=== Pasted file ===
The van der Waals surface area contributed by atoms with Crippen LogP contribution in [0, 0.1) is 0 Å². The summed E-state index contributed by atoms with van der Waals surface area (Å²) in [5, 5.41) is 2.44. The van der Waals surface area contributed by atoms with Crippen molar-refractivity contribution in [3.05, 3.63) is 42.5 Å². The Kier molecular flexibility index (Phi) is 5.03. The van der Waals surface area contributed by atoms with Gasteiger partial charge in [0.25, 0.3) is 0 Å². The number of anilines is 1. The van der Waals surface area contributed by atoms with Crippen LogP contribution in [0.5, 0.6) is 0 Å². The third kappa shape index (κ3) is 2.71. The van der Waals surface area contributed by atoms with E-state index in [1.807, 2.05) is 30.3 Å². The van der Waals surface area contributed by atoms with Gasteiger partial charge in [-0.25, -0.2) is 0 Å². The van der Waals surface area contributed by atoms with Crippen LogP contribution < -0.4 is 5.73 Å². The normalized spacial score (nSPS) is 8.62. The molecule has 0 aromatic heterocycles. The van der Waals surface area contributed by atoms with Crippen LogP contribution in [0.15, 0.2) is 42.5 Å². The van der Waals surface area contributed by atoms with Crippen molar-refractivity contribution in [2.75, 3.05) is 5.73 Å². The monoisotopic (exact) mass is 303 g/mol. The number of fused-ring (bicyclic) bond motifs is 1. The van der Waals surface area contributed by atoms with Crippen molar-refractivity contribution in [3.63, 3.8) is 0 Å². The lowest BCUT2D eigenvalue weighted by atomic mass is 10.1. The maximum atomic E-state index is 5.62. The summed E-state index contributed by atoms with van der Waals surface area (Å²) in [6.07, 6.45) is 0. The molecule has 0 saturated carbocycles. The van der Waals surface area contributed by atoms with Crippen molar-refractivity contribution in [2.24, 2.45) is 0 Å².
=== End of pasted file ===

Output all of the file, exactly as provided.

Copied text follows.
The van der Waals surface area contributed by atoms with Crippen LogP contribution in [0, 0.1) is 0 Å². The summed E-state index contributed by atoms with van der Waals surface area (Å²) in [5, 5.41) is 2.44. The van der Waals surface area contributed by atoms with Crippen molar-refractivity contribution in [3.05, 3.63) is 42.5 Å². The Kier molecular flexibility index (Phi) is 5.03. The van der Waals surface area contributed by atoms with Gasteiger partial charge in [0.25, 0.3) is 0 Å². The number of anilines is 1. The van der Waals surface area contributed by atoms with Crippen LogP contribution in [0.5, 0.6) is 0 Å². The third kappa shape index (κ3) is 2.71. The van der Waals surface area contributed by atoms with E-state index in [1.807, 2.05) is 30.3 Å². The van der Waals surface area contributed by atoms with Gasteiger partial charge in [-0.25, -0.2) is 0 Å². The van der Waals surface area contributed by atoms with Crippen LogP contribution < -0.4 is 5.73 Å². The normalized spacial score (nSPS) is 8.62. The molecule has 0 aromatic heterocycles. The van der Waals surface area contributed by atoms with Crippen LogP contribution in [0.15, 0.2) is 42.5 Å². The van der Waals surface area contributed by atoms with Crippen molar-refractivity contribution in [2.75, 3.05) is 5.73 Å². The monoisotopic (exact) mass is 303 g/mol. The number of fused-ring (bicyclic) bond motifs is 1. The van der Waals surface area contributed by atoms with Crippen molar-refractivity contribution in [3.63, 3.8) is 0 Å². The lowest BCUT2D eigenvalue weighted by atomic mass is 10.1. The maximum atomic E-state index is 5.62. The summed E-state index contributed by atoms with van der Waals surface area (Å²) in [6.07, 6.45) is 0. The molecule has 0 saturated carbocycles. The van der Waals surface area contributed by atoms with Crippen molar-refractivity contribution in [2.24, 2.45) is 0 Å².